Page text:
A masculine noun coined by students in the 19th century from the word air (“Luft”) and by adding the Latin ending -kus. Originally used to describe an airhead, i.e., a carefree man with his head in the clouds. In English one might equate it with someone who is featherbrained or a dreamer. Don’t you know someone who doesn’t quite seem to live in reality or just isn’t very grounded?
Today the meaning has shifted to describe somebody who is reckless, unreliable and superficial. It certainly seems to have a negative connotation to it. Phrases such as “she realized quickly what a Luftikus he was” are very common in today’s conversations among German speakers.
On the other hand, it can also be used to describe an eccentric person, an oddball or crack pot. A happy-go-lucky character who just wants to have fun.
Do you have a face pop up in your head right about now?
The “staircase joke” or “staircase wit” possibly gets its name from the witty retort or clever comeback that comes to mind when you are on your way out, walking down the stairs following a situation, i.e. after it’s too late.
We’ve all experienced a situation where a snappy response fails us in the heat of the moment, but only pops up after the fact or perhaps later in the day or on the way home. It’s known as the Treppenwitz phenomena.
The term originated from the French expression “l’esprit de l’escalier,” which translates to “staircase joke” as well. It was made popular in Germany by the author William Lewis Hertslet in his book titled Der Treppenwitz der Weltgeschichte (“The Staircase Joke of World History”). In the book, published in 1882, the author writes about tragic ironies of historical events.
Today, the term Treppenwitz is used in German to describe a silly joke, an irony of fate, or inappropriate, silly behavior.
Many of us seem to believe that food is a solution to our problems. We have all seen the romantic comedies with someone heartbroken sitting on the sofa drowning their sorrows in ice cream, chocolate or other unhealthy foods. The sugar might ease the current pain temporarily, but the so-called Kummerspeck will most likely stay with us a bit longer. The compound noun has no direct translation but loosely means “grief bacon” or “sorrow bacon”.
Kummerspeck is the word Germans use to describe the extra weight someone gains after excessive overeating caused by heartbreak, grief or sorrow. Many people turn to eating after a period of stress or boredom as well. It is a general word used to explain the extra weight gained after a time of comfort eating due to unhappiness or depression.
Studies have shown that eating foods with saturated fats can help fight negative emotions temporarily. Hormones in our stomach communicate with our brain influencing our mental state. So, the short-term positive effects of numbing our feelings are possibly not just our imagination?
Do you know the feeling of laziness that just keeps you from reaching your goals? The lack of motivation, will power or the force inside us that makes us stay passive when action seems risky or uncomfortable? Germans would call this their InnererSchweinehund, their “inner pig dog”.
Originally used to describe the dog that hunts boars and later used by students in the 19th century as an insult to describe someone who behaves unethically or breaks the rules, the word has certainly shifted its meaning again to what it is today: the inner voice of procrastination that stops us from being our best selves. There are many tips on how to overcome that inner demon, such as finding a personal motivation, creating a concrete plan, writing down your goals and starting immediately. Having someone by your side with a similar goal might help as well. The ultimate reward is certainly worth it.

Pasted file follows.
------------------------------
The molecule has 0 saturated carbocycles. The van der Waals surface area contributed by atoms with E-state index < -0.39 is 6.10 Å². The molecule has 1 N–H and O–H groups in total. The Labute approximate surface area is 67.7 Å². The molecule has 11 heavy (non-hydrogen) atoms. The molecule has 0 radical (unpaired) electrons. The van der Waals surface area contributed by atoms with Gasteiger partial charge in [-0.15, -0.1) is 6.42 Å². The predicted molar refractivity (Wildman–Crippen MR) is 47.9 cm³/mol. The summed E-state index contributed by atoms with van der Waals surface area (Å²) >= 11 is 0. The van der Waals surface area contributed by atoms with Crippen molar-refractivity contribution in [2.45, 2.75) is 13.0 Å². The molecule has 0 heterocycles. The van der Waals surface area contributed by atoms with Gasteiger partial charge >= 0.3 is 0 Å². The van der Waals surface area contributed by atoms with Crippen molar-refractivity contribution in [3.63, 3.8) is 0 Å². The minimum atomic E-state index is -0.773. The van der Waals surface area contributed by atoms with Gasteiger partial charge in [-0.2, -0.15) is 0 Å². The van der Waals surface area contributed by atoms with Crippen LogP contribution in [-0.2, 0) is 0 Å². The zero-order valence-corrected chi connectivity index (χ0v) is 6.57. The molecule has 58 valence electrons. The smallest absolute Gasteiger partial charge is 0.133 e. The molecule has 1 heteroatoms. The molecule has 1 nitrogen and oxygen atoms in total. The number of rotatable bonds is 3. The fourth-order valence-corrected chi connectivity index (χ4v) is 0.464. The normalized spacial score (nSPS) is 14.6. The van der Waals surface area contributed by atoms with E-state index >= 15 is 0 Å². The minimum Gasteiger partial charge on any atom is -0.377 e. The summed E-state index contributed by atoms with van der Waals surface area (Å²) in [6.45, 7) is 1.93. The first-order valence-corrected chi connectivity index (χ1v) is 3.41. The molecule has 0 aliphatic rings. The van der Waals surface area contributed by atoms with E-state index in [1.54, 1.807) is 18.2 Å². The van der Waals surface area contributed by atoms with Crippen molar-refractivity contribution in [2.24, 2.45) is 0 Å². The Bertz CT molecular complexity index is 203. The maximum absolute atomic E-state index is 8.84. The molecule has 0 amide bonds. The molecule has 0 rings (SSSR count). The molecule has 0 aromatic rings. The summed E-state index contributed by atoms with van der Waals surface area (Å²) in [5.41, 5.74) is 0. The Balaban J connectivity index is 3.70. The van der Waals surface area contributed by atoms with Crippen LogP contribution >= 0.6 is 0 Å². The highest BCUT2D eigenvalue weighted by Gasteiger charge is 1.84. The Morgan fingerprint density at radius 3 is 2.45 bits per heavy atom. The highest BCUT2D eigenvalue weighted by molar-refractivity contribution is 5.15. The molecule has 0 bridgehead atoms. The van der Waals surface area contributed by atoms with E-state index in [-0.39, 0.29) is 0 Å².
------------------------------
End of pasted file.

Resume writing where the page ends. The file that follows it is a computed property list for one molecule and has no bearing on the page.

So, get off the couch, get over your innerer Schweinehund as we say in German and do something great today!
Katzenjammer literally means “cat yowling or wailing” and is certainly not a pleasant sound. If you’ve ever heard a cat yowling during mating season, you may know what we mean. Many would say it sounds more like discordant music.
The word’s origin is somewhat ambiguous. However, many believe it was used during the second half of the 18th century among university students to describe the discomfort and ill feeling after a wild night of partying and excessive drinking, otherwise known as a hangover. Since the 19th century, it is also known as a general term to describe regret, disgruntlement, or misery. Some Germans even use the word to describe an uproar or bewilderment.
The word is sometimes used in English as well. Have you ever heard someone say, “I recommend you take some aspirin for your Katzenjammer,” “I do hope your Katzenjammer has gotten a bit better since last night,” or “the speech last night caused an outright Katzenjammer.”? The word is not as popular today as it was in the mid-20th century, but you can still find it in the English dictionary.
Mutterschutz is the German term for maternity protection or maternity leave. Mutterschutz in Germany is based on the Mutterschutzgesetz (Act on the Protection of Working Mothers) which provides for paid leave four weeks before and eight weeks after the birth of a new child. If you are expecting multiples or have a premature birth, the time period extends to 12 weeks.
Mothers in Germany also enjoy protection from being terminated during their pregnancy and up to four months after giving birth. Furthermore, each parent is entitled to stay at home for the purpose of raising the child without pay for up to three years.
We are thrilled that one of our colleagues has been able to enter Mutterschutz recently and we can’t wait to see the new arrival in a few weeks. We wish her all the best for the coming weeks and months.